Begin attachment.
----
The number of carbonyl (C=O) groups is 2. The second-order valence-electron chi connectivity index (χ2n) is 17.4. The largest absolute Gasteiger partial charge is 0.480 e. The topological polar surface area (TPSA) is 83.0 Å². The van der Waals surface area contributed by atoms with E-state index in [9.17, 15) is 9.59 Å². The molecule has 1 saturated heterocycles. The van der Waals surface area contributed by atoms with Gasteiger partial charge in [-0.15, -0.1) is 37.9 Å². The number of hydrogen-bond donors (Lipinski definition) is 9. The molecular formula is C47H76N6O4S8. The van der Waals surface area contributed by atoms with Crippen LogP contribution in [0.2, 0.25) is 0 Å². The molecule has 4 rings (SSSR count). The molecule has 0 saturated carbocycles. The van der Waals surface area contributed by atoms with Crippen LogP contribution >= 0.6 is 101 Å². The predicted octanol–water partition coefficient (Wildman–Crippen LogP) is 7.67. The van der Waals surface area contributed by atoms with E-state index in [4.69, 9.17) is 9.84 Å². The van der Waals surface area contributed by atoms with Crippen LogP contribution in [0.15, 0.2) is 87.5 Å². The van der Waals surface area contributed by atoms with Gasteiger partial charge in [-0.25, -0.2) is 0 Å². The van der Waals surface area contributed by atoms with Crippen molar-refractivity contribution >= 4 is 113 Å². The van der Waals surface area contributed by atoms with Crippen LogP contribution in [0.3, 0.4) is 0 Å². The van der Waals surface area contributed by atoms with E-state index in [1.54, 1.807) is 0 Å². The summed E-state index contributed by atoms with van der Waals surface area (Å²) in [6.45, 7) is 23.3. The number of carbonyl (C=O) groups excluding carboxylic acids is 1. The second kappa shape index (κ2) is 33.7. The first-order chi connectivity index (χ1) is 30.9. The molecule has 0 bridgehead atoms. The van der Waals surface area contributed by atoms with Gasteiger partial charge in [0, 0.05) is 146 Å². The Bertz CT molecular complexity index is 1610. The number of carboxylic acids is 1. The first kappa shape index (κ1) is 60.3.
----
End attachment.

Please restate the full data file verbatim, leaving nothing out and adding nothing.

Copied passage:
The number of carbonyl (C=O) groups is 2. The second-order valence-electron chi connectivity index (χ2n) is 17.4. The largest absolute Gasteiger partial charge is 0.480 e. The topological polar surface area (TPSA) is 83.0 Å². The van der Waals surface area contributed by atoms with E-state index in [9.17, 15) is 9.59 Å². The molecule has 1 saturated heterocycles. The van der Waals surface area contributed by atoms with Gasteiger partial charge in [-0.15, -0.1) is 37.9 Å². The number of hydrogen-bond donors (Lipinski definition) is 9. The molecular formula is C47H76N6O4S8. The van der Waals surface area contributed by atoms with Crippen LogP contribution in [0.2, 0.25) is 0 Å². The molecule has 4 rings (SSSR count). The molecule has 0 saturated carbocycles. The van der Waals surface area contributed by atoms with Crippen LogP contribution >= 0.6 is 101 Å². The predicted octanol–water partition coefficient (Wildman–Crippen LogP) is 7.67. The van der Waals surface area contributed by atoms with E-state index in [4.69, 9.17) is 9.84 Å². The van der Waals surface area contributed by atoms with Crippen LogP contribution in [0.15, 0.2) is 87.5 Å². The van der Waals surface area contributed by atoms with Gasteiger partial charge in [-0.25, -0.2) is 0 Å². The van der Waals surface area contributed by atoms with Crippen molar-refractivity contribution >= 4 is 113 Å². The van der Waals surface area contributed by atoms with Crippen LogP contribution in [0.3, 0.4) is 0 Å². The van der Waals surface area contributed by atoms with E-state index in [1.54, 1.807) is 0 Å². The summed E-state index contributed by atoms with van der Waals surface area (Å²) in [6.45, 7) is 23.3. The number of carbonyl (C=O) groups excluding carboxylic acids is 1. The second kappa shape index (κ2) is 33.7. The first-order chi connectivity index (χ1) is 30.9. The molecule has 0 bridgehead atoms. The van der Waals surface area contributed by atoms with Gasteiger partial charge in [0, 0.05) is 146 Å². The Bertz CT molecular complexity index is 1610. The number of carboxylic acids is 1. The first kappa shape index (κ1) is 60.3.